What To Do If A Financial Partner Stops Giving

What happens if you are months into your assignment and you notice that the support of one of your financial partners has come to a screeching halt? Would contacting them be awkward? How would you word such a conversation? Here are some tips on how to deal when giving drops off:

  • If someone’s support drops off, try to deal with it relatively quickly. Don’t wait 4 or 5 months (or yikes…even longer) to reach out. I think waiting until the second month is okay, but I probably wouldn’t go beyond that if you can help it.
  • If someone stops their giving don’t assume that they don’t want to give any more. It could likely be a credit card expiration situation.
  • If someone’s support drops off contact that financial partner! Personally I would use email or phone call to connect, and I would stay away from less personal spaces like Facebook Messenger or text. Here’s a sample email or phone conversation:
    • Hey Paul! Hope you are doing well! Things here are going great even in the midst of COVID-19. We have gone out of shelter in place and have been able to connect more with the local church as well as resume our English teaching with ease – which is great. It’s also lead to a lot of really great ministry moments recently that I’ll be sharing more in depth in my newsletter coming up next week. Excited to share more! How are you all doing in the midst of COVID? Everything ok with you and your family? Would love to hear more. // I want to reach out because I noticed in May that your monthly support did not come in. I’m wondering if that is a credit card issue / expiration or if there are other circumstances? Let me know if you could either way. I would love to be praying if you have any specific prayer requests and thank you for the continued support in ministry, it has and does mean more than words can say. I’ll be attaching instructions to the bottom of this email if indeed it is a credit card change. Thank you Paul!” (*include giving information, instructions on credit card changes that are extremely user friendly, and your contact information)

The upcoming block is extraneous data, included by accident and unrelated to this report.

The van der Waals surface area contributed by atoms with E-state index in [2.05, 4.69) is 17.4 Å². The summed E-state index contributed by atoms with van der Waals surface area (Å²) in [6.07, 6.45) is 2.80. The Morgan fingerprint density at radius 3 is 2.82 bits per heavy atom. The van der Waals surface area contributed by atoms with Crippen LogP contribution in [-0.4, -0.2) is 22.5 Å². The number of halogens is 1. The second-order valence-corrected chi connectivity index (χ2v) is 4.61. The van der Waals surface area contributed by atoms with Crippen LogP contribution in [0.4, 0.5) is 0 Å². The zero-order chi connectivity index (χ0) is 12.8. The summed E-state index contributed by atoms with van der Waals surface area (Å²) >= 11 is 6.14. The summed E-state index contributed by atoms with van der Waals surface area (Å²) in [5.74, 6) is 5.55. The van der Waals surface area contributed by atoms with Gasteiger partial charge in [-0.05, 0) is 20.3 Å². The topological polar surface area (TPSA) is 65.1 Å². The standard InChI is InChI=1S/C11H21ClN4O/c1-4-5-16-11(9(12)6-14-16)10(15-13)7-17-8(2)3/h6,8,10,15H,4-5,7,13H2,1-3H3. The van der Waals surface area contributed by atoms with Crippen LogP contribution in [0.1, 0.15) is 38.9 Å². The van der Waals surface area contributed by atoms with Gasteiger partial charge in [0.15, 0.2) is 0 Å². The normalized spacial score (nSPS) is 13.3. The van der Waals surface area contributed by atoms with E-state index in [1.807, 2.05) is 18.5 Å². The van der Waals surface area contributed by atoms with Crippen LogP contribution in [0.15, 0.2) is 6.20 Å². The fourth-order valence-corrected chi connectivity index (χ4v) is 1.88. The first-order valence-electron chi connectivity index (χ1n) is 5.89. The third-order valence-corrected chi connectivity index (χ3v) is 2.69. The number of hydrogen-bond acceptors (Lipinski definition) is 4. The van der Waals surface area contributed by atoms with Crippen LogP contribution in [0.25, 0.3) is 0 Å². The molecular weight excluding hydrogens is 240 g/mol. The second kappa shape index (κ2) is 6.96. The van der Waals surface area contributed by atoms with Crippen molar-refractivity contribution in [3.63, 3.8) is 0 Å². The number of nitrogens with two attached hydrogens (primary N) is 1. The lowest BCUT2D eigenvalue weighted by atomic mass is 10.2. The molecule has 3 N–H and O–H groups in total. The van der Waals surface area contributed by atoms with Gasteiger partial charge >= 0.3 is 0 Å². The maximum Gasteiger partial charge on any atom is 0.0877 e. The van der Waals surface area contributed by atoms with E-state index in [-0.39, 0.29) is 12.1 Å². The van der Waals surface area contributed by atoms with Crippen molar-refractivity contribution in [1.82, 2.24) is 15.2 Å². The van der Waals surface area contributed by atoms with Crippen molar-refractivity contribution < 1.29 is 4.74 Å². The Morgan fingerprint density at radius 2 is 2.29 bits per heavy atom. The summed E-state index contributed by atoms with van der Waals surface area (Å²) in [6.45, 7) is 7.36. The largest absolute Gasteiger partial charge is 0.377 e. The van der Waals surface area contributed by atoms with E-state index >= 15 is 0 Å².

• If they don’t happen to answer, don’t give up, try to reach out in another way. And/or if you are emailing and don’t get a response, wait a week or so and pop in with a quick email that says something like “Hey Paul, just checking in. Did you happen to get the email I sent you on a couple of weeks ago in the beginning of June?”
  • If they answer back and let you know it’s a credit card expiration, I would respond by providing them again with the needed information to make the change. Do as much of the work as you possibly can for them, and make it AS SIMPLE AS POSSIBLE for them to complete the task.
  • If they answer that they won’t be continuing and their financial abilities have changed say something along the lines of:
    • “Hey Paul, thanks for letting me know about the situation that lead to a pause on the giving. It truly helps me. Thank you so much as well for your giving over X amount of time, words cannot say enough how grateful I am. If it’s okay I would love to touch base with you later on down the road and see if jumping back on would make sense after the challenges you are facing pass – and will be praying for you in the midst of it. I’m sure it’s a challenging time and I’m so sorry you have to walk through that (*or whatever helpful language works here based on relationship and challenge they are facing*). I’ll continue sending newsletters and thank you for your continued prayers. If you would like to not get those any longer let me know and I can take you off the list. Again, appreciate you and your family and will stay in touch.” 
    • If you send this back to them set yourself a calendar reminder to email or text them in a month or two just to simply check in and ask how they are doing. There should be no other agenda for that touch point unless they initiate it. Tell them you have been praying for them (and indeed – pray for them!) and let them know you were thinking of them.
  • Just as a reminder, stay relational with your partnership team! According to Bill Dillon’s statistics in his book People Raising, 66% of people stop giving because they don’t think that you care about them or their giving. Don’t be that worker that goes off to their assignment and forgets the team beyond you and behind you that makes it possible! If that is the case, you will likely have people drop off.
  • In the wake of the Coronavirus pandemic, I don’t think these tips or steps change. It may be that someone on your team falls on hard times and drop offs due to the economy, and staying ministry minded will serve you well. Still reach out using the following the tips above.

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